Family business succession is often an emotional and celebratory event for those involved. Family businesses take great pride in working together and keeping the company in their family line. However, passing down the management and ownership of the business to another family member can be challenging.
It can change the power dynamics within both a family and a business. Management and ownership don’t necessarily come in hand in hand either. Sometimes one family member can continue to own a business while passing down the management role to someone else.
Family business succession is complex, and there are a lot of moving parts at play. Here are a few ways you can make your family business succession as smooth as possible.
A family business succession can lead to a huge change in power, responsibility and lifestyle for all individuals involved. People need time to accept the shift in dynamics and become acquainted with it. Plan ahead and start the succession conversation as early as possible. Some family businesses recommend as much as ten years to plan for succession. You need time to teach your child about the company and mentor them in leadership. The larger the family business, the more time your successor will need to learn the ropes.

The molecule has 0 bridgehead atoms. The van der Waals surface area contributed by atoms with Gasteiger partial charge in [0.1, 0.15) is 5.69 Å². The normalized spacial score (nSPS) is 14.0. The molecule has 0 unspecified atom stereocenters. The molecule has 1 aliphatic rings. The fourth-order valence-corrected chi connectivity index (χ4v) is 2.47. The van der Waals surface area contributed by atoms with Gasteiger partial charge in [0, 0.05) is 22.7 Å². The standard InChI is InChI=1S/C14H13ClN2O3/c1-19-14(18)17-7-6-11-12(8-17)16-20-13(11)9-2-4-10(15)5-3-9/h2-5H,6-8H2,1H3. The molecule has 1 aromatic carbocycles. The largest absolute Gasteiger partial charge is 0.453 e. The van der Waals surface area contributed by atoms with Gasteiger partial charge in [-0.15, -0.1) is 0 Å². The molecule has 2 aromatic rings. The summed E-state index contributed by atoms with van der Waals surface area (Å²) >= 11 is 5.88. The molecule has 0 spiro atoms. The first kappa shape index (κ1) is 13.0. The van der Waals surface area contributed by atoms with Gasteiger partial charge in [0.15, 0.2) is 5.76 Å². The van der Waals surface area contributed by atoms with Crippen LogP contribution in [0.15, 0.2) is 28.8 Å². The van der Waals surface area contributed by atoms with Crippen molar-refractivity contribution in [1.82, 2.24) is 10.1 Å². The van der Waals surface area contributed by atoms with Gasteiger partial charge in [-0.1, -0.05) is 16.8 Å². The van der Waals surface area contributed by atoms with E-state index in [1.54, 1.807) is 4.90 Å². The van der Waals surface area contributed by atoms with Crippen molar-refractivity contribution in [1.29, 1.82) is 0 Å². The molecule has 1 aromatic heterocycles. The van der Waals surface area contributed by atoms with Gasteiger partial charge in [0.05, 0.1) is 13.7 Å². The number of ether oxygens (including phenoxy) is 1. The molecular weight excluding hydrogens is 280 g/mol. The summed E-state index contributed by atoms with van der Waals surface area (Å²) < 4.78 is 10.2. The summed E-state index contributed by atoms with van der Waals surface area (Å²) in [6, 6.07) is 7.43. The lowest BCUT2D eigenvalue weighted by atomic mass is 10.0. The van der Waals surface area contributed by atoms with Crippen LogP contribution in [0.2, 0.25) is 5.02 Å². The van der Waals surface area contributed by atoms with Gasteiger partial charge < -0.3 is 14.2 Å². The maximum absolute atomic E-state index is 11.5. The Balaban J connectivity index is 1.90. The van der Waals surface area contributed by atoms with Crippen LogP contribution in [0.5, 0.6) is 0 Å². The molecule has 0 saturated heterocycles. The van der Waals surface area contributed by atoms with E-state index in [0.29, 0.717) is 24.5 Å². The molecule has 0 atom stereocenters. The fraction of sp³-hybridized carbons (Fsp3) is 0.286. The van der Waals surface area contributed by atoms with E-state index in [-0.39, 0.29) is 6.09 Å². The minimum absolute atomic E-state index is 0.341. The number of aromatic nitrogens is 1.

Work With An Advisor
Sometimes a few children can be interested in taking over the family business. In these situations, it’s best to outsource and seek the help of a family business advisor. They can discuss the pros and cons of bringing in an outside person to run the company or handing the management to multiple children. You need to handle the decision sensitively and ensure it is the best plan of action for everyone involved.
Research Other Family Businesses
If you’re unsure how to handle a family business succession, look at how other family businesses have done it. Paul Ward, director of Shelbourne Motors, said:
“We have come a long way since we launched our first car dealership in January 1973, which today, is the longest established official Toyota franchise in Northern Ireland.”
Once you have decided on who will take your place, you need to share it with your employees. Non-family member employees need time to get familiar with this transition too. They will trust and cooperate more with the new successor if they have been given time to adjust.
Think outside the box and decide how you want to pass down the family business.
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